Make sure you have all your documentation and instructions available in multiple formats: printed out, burned to CD, stored either online or at a repository facility like Iron Mountain. You want multiple options to get at your procedures, because it does you no good if all your documentation is stored online and you have no way to reach it if there is no internet connection immediately available.  

If a largescale disaster should happen, you never know or what who may be delayed, injured or, worse, lost permanently. You are going to need people to fill in those missing pieces of the puzzle when those areas of expertise are missing, and this may include catching up on days lost due to your disaster. Be prepared and expect to hire some temporary workforce assistance in order to utilize the procedures to complete a job function. If you don’t have those procedures, you are just wasting time and money. Provide them with instructional procedures in order to minimize the amount of time to get the temps trained. Remember, the more you have, the more you are prepared, the faster you can get your business running again!  

With the documentation, make sure you include copies of all the licenses and software for IT to have in case they have to rebuild any of the infrastructure. You may not need to include every last bit of software, but you should have the key software and licenses to get your primary systems back online. Windows server, Microsoft Exchange, Windows Workstation Operating Systems, SQL server, financial, billing invoice programs, backup and restoration software are primary key examples. Make sure you have compiled all your vendor and supplier contacts and included them within your disaster recovery and business continuity plan.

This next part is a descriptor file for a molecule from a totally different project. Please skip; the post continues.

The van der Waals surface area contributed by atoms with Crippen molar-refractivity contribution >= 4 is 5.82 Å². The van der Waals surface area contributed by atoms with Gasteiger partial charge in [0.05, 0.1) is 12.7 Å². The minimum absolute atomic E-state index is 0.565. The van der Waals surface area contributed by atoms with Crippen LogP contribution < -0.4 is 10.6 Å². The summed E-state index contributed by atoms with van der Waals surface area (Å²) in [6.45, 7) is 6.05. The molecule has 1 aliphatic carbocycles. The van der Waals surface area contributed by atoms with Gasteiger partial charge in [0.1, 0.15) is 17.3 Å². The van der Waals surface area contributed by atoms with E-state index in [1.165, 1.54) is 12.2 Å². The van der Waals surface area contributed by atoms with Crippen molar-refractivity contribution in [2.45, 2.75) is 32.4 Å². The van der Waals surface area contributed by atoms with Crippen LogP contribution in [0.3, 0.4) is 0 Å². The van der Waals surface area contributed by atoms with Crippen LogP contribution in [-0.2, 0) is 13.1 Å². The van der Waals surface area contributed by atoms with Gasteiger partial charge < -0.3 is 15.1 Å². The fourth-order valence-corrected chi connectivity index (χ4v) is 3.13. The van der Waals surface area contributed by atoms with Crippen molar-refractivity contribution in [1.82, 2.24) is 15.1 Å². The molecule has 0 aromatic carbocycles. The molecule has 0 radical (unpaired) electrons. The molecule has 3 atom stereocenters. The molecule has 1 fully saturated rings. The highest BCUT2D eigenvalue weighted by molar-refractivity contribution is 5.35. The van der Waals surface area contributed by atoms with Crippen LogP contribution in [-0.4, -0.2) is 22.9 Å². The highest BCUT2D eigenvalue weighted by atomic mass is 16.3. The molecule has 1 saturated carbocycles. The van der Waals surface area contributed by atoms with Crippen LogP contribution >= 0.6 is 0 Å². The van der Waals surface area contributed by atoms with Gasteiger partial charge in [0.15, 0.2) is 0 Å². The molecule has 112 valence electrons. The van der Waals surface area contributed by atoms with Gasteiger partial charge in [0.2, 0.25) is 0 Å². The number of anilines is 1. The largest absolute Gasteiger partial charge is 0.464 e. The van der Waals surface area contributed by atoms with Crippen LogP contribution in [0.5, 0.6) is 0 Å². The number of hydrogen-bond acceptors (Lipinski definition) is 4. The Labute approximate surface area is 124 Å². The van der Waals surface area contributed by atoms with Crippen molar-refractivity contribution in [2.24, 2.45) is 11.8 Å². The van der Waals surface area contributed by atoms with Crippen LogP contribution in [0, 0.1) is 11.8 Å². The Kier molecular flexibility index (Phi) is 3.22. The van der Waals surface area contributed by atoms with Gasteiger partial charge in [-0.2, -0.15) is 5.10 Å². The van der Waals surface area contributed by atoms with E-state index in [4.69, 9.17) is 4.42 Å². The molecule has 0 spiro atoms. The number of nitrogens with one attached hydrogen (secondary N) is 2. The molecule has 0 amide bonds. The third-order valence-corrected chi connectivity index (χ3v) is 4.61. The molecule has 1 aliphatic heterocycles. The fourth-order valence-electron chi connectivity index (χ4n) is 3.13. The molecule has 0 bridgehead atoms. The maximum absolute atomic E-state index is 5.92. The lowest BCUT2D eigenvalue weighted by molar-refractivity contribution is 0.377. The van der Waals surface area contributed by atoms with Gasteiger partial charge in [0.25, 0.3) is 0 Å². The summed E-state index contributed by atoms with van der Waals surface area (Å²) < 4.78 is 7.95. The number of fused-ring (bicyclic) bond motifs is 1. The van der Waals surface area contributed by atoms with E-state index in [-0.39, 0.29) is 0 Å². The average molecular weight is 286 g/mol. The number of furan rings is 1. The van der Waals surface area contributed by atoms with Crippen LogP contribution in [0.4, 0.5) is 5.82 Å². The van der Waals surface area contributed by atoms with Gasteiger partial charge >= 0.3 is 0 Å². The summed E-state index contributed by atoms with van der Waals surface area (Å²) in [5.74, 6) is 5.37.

Step 3: Restoration

This is the longest part of your disaster recovery initiatives. Most of it will be done by the IT team, but they are going to need help in order to get your systems up and running simultaneously in the least amount of time possible.

  • Activate the secondary office and services
  • Order your equipment and network services.Use expedited options for shipping and service delivery
  • Program your network equipment and build out your servers
  • Restore your Tier-1 data and servers first
  • Get Tier-1 systems and services functional as quickly as possible to meet your primary RTO and RPO